Inflammation-induced depression: Evidence and mechanisms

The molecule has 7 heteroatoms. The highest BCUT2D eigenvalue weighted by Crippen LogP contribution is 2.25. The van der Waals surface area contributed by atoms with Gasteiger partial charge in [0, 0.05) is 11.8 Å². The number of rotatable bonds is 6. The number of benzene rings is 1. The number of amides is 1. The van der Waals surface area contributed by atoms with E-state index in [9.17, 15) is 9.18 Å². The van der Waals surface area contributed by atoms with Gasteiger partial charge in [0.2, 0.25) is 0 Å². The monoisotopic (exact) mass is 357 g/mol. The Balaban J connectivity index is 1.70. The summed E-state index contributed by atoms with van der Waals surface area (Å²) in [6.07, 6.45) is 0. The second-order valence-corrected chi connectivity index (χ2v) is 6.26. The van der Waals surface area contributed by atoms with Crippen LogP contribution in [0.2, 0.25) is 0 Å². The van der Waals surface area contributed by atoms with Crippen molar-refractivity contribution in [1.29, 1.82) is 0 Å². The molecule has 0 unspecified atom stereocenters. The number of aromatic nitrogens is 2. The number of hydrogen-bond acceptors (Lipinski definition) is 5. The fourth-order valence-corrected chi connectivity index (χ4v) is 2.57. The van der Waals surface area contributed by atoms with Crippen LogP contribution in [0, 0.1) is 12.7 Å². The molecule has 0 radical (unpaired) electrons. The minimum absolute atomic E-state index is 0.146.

Anyone who has experienced a viral or bacterial infection knows very well the feelings of sickness, in the form of malaise, lassitude, fatigue, numbness, chills, muscle and joint aches, and reduced appetite. Because of the commonality of these symptoms, physicians tend to dismiss them as uncomfortable but essentially unhelpful components of the pathogen induced debilitation process with no benefit to the sufferer's wellbeing. This view has turned out to be incorrect. The psychological and behavioral components of sickness represent a highly organized strategy of the organism to fight infection. This strategy is referred to as sickness behavior. Sickness behavior is induced by activation of immune-to-brain communication pathways by the proinflammatory cytokines that are produced at the site of inflammation and it is usually reversible. However, when the peripheral immune responses is too intense or lasts too long, the behavioral response to cytokines can become maladaptive and culminate in an episode of decreased motivation, anergy and depression. The transition from sickness to depression is mediated by activation of the tryptophan-degrading enzyme, indoleamine 2,3 dioxygenase (IDO), which is the first and rate-limiting enzyme of the kynurenine metabolic pathway. IDO activation was initially thought to lead to tryptophan starvation and decreased bioavailability of serotonin. However, this is not the case. IDO activation induces the formation of kynurenine that is transported into the brain where it is further metabolized into neurotoxic kynurenine metabolites including quinolinic acid. Quinolic acid acts as an agonist of brain NMDA receptors as demonstrated by the ability of ketamine to block and NBQX to restore inflammation-induced depression. Elucidation of the mechanisms of inflammation-induced depression reveals a wide array of new targets for the development of new antidepressant drugs.
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